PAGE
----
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  • Counter :
  • 1766
  • Date :
  • 10/11/2005

World Mental Health Day

10 October

World Mental Health Day was observed for the first time on 10 October 1992. It was started as an annual activity of theWorld Federation for Mental Health by the then Deputy Secretary General Richard Hunter. The day is officially commemorated every year on October 10th.

At the beginning the Day had no specific theme. Its aims were general ones of promoting mental health advocacy andeducating the public on relevant issues. In the first three years one of the central activities to mark the Day was a two-hour telecast broadcast globally through the US information agency satellite system from studios inTalahassee,Florida. WFMH Board members participated from the studio, with live telephone participation from Australia, Chile, England and Zambia and pre-taped segments from Geneva, Atlanta and Mexico City. In the first such telecast we realized that we were indeed reaching far a field, because there was an unanticipated and unscheduled telephone call-in from Swaziland, where a group of WFMH members had gathered to view to the program. And that year the very first of many feed-back reports came fromPeru.

A key element in launching World Mental Health Day was the establishment of a First Ladies Committee chaired by Mrs. Rosalynn Carter. During the first year, the First Ladies of 11 countries joined Mrs. Carter in the Committee to support World Mental Health Day. By the second year the number had grown to 22 and in the third year to 31. That Committee has continued to expand, and the name was changed to"the WFMH International Women Leaders Committee" in order to include women national leaders and some members of royal families. The Committee currently has 41 members and is hosted at the Carter Center in Atlanta. Mrs. Carter remains its chair. A third element at the start was the use of "National Proclamations" in support of World Mental Health Day, which proved to be a useful tool for holding ceremonies to sign the Proclamation and draw attention to the Day and to mental health issues generally.

In 1994, at the suggestion of then Secretary General Eugene Brody, a theme for the Day was used for the first time. It was"Improving the Quality of Mental Health Services Throughout the World." Feedback reports were received from 27 countries soon after that campaign, with notable national campaigns in Australia and in England. In many countries WFMH Board members were instrumental in arranging events. Within three years, the Day had become a valuable occasion for interested government departments, organizations and committed individuals to arrange programs to focus on aspects of mental health care.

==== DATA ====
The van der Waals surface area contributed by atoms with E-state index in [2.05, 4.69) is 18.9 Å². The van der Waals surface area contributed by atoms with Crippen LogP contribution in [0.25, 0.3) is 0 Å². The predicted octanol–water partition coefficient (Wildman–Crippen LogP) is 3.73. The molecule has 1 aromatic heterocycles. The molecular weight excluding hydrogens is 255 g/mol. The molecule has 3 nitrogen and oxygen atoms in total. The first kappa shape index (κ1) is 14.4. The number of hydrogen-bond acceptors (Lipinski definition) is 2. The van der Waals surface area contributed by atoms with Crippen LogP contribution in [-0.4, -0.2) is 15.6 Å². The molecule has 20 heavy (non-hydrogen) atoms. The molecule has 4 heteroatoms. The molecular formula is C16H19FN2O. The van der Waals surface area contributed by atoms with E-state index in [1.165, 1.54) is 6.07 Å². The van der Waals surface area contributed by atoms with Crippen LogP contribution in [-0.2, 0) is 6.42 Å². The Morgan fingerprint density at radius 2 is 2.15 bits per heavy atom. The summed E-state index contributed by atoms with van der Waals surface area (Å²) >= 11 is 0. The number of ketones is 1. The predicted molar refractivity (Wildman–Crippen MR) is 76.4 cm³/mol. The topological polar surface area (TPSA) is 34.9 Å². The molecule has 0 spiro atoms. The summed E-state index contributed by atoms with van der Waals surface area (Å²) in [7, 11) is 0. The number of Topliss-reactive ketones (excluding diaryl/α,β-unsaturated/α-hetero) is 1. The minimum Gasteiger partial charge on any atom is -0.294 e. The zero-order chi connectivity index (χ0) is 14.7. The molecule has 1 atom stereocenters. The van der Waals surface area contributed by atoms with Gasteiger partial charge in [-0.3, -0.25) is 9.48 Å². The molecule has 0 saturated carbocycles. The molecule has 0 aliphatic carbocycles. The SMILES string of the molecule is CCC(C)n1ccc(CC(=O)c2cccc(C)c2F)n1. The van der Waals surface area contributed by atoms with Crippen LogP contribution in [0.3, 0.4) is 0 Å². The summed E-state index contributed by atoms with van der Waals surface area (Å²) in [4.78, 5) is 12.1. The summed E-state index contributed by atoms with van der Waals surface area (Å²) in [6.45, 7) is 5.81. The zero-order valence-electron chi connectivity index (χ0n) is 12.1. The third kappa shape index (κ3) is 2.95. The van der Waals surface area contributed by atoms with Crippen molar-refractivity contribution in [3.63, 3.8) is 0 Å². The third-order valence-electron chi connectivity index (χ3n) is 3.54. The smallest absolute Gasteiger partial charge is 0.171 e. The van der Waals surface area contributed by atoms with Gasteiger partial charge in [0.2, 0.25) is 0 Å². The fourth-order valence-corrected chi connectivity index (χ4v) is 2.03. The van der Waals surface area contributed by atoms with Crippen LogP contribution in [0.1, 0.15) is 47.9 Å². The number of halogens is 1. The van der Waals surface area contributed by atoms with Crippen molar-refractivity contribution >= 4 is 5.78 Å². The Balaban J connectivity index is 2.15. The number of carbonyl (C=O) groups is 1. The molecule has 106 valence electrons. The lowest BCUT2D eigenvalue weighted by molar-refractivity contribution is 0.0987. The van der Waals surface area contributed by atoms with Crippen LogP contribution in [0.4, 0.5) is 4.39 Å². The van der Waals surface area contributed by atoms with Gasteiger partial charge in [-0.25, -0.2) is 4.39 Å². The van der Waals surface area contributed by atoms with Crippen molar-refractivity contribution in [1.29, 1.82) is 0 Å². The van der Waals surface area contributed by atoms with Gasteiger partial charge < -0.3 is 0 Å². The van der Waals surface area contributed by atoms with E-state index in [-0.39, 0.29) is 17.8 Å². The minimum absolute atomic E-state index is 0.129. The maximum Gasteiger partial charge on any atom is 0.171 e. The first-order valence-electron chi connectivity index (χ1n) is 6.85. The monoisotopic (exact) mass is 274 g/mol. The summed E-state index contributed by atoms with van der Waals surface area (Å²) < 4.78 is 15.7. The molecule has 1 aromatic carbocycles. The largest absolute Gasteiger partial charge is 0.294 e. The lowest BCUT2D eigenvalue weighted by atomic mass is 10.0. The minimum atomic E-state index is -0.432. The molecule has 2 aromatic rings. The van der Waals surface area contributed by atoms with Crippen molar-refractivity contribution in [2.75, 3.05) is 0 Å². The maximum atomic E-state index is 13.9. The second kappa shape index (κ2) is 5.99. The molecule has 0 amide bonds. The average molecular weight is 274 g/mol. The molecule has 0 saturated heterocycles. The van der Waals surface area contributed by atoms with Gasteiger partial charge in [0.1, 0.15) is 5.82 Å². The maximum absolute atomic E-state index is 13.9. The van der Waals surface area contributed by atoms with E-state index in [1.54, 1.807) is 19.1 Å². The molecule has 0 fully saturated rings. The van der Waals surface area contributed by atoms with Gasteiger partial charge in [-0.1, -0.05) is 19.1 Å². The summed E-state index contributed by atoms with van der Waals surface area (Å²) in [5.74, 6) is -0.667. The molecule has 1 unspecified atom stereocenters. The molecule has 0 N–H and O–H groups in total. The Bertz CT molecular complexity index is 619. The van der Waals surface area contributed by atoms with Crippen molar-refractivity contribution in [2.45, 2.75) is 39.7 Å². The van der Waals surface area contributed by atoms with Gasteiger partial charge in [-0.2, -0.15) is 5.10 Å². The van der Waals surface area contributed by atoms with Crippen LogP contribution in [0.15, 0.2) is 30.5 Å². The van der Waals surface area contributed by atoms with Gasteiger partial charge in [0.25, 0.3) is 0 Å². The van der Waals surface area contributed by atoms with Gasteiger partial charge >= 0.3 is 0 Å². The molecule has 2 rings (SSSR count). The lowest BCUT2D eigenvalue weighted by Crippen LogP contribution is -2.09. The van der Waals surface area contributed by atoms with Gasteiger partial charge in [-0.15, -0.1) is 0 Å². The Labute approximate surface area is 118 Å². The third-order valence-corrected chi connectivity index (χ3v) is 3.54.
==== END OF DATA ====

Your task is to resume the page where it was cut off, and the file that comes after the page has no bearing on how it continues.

In 1995 a broad range of international events was reported to the WFMH Secretariat from around the world, ranging from a month-long series of events in Egypt, to a conference held by the French Federation for Mental Health at the Ministry of Health, to a community celebration in the tiny Micronesian Islands in the Pacific. In the United Kingdom, where there was a large national program, we also noted the poignant event at the site of the old London mental hospital which gave us the word "bedlam," where many volunteers, school children and young people with learning difficulties planted spring bulbs. In 1995 we took particular note of the help offered by the Pan American Health Organization. PAHO arranged for the translation of the planning kit material into Spanish, and made 300 copies of the Spanish version available for distribution to its contacts in South America. Inspired by PAHO's initiative, the Federation later arranged for the translation and printing of the planning kit in French and Spanish, and this year for the first time it was made available in Arabic through the interest of the Social Development Office in Kuwait. Since that time, the Federation has chosen a theme to be promoted in its planning kit each year.

The themes we have used are:


Women and Mental Health1997 Children and Mental Health


Mental Health and Human Rights1999 Mental Health and Ageing


Mental Health and Work2002 The Effects of Trauma and Violence on Children & Adolescents


Emotional and Behavioral Disorders of Children & Adolescents2004 The Relationship between Physical & Mental Health: co-occurring disorders

World Mental Health Day logo 2003

We would like to stress thatthis isn't simply a one day event. The preparations go on for months beforehand and this is truly a long-term educational effort. In some countries the program stretches over several days, or a week, or even in some cases a month. And in some places preparations for the following year start almost as soon as the current year's event is over. Reports come to us from around the world at varying rates throughout the entire year following the 10 October events.

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